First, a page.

Live (The Social / Cazals)
On a muggy Monday night when the beer’s served in cardboard cups and the venue’s packed before nightfall, you know you’re in for a treat.
First onto the stage at The Joiner’s were The Social, nonchalantly ambling straight into their Bravery-inspired set with little introduction. Complete with slicked back hair, black jacket, and crisp white shirt, the lead singer looked as though he was on loan from the Mafia for the evening. Casually chewing gum and oozing cool, his mainly monotone vocals were deep, gravelly and somewhat reminiscent of Morrissey.
With marching staccato drums and bouncing guitars, The Social sound like they’re staging their own eighties revival – it’s electro-rock without the synthesizers. Angsty, Razorlight-esque lyrics pertaining to the impersonality of London and unrelenting riffs set to repeated howls of being ‘so tired’ – both embody traits of all that’s popular in the current indie/rock scene. But The Social are too edgy and too slick to risk being consigned to the pigeonhole.
Next up were Cazals, in whose offhand garbled introduction, you’d be forgiven for thinking you were listening to the ‘Gazelles’. Incidentally, the lead singer looked a little like a gazelle, with sharp skinny features softened only by the ubiquitous scarf. Such unnecessary garments in an already sauna-like atmosphere always put me on my guard; so coupled with the guitarist’s bowler hat and the drummer’s undeniably impressive mullet, my pretentious-ometer was firmly switched on.
However, for all their pretty-boy fashion statements, Cazals redeemed themselves magnificently. The music was a veritable riot of syncopated beats and riffs, with funky bass rhythms and refreshingly minimal strumming. Every member of the five-piece from East London appeared to be doing something different, leaving room for the music to breathe and giving ample space to some fantastic guitar work, that not even the tinny drums could undermine.
The music was intelligent, dark and downright filthy in places, perhaps best showcased in ‘Poor Innocent Boys’, complete with catchy pop-pleasing chorus, along with debut single, ‘Beat Me to the Bone’. Still in their early twenties and having played together for less than a year, Cazals have a sound that is fresh, original and swaggeringly confident. As lead singer Phil Cazal paused to sardonically thank the whooping audience for ‘spoiling’ them, I’m inclined to think that we’re the ones being spoilt.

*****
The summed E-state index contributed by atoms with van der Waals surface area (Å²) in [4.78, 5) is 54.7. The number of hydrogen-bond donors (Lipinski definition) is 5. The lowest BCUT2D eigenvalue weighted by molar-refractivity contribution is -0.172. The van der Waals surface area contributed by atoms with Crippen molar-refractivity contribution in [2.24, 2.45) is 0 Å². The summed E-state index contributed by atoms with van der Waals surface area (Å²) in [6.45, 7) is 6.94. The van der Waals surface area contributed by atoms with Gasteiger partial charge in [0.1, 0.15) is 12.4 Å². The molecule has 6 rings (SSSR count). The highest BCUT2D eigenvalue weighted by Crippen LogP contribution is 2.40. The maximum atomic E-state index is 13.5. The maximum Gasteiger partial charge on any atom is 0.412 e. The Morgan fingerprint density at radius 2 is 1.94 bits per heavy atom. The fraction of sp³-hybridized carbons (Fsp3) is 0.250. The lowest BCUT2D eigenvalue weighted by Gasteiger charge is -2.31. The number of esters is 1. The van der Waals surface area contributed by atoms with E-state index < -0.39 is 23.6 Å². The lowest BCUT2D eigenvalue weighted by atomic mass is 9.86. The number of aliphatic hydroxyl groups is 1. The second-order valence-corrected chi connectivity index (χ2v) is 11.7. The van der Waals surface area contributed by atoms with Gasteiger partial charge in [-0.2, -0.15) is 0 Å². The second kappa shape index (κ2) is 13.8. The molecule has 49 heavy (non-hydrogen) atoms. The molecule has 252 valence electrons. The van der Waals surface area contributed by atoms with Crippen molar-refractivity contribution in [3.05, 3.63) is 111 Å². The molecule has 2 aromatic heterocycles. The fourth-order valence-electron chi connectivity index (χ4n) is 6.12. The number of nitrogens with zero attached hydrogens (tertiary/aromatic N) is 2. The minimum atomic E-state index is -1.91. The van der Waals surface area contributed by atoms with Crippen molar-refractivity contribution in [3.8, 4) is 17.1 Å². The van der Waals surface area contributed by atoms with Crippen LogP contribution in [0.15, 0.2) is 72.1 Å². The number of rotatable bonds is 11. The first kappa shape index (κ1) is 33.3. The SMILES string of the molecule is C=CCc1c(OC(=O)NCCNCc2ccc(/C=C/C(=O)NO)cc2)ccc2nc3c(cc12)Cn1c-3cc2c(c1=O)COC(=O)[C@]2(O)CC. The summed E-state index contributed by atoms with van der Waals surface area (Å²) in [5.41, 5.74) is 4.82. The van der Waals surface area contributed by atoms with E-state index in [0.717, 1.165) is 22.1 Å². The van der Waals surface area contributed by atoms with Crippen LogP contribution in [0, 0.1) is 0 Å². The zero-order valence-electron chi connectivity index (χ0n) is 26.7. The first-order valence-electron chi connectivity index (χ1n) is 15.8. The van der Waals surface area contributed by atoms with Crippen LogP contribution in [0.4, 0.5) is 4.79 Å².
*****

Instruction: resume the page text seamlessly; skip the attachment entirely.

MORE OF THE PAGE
With The Joiner’s buzzing expectantly, not even the lengthy wait for headliners The Rakes could dampen the spirits of the already sweaty crowd. Modelling polo shirts and side partings, the four-piece from London resembled an American take on high school geeks as they clambered aboard the stage. Lulled into a false sense of security by their innocent look, The Rakes wasted no time hurtling into a frantic adrenaline-pumped set, which left you gasping for breath.
Another very contemporary band; the military drums have a Franz Ferdinand edge to them and the guitars are reminiscent of a punkier, grittier Futureheads. Seeming reluctant to experiment with different tempos, the pace is firmly set to frantic throughout the set and there is little let-up between songs for small-talk. The energy with which lead singer, Alan Donohue, pelts through the set list is undeniable, but the relentlessly throbbing guitar build-up fails to climax, leaving the audience balanced on a knife edge of unreleased tension.
Lyrics about the mind-numbing routine of daily life in songs such as ‘Retreat’ are complemented well by The Rake’s staccato rhythms and Donohue’s mechanical, puppet-style dancing. However, the mad race to keep up with the pacey guitars meant clarity was often sacrificed – something Donohue seemed to realise as he mimed emphatically to the words we couldn’t hear. A notable exception was some clipped counting in German – the guttural chant working well with their spikey sound.
In a night characterised by nonchalant frontmen and uber-cool posturing, The Rakes’ carefully crafted frenetic energy left the atmosphere stretched tighter than overworked elastic band. Cold shower, anyone?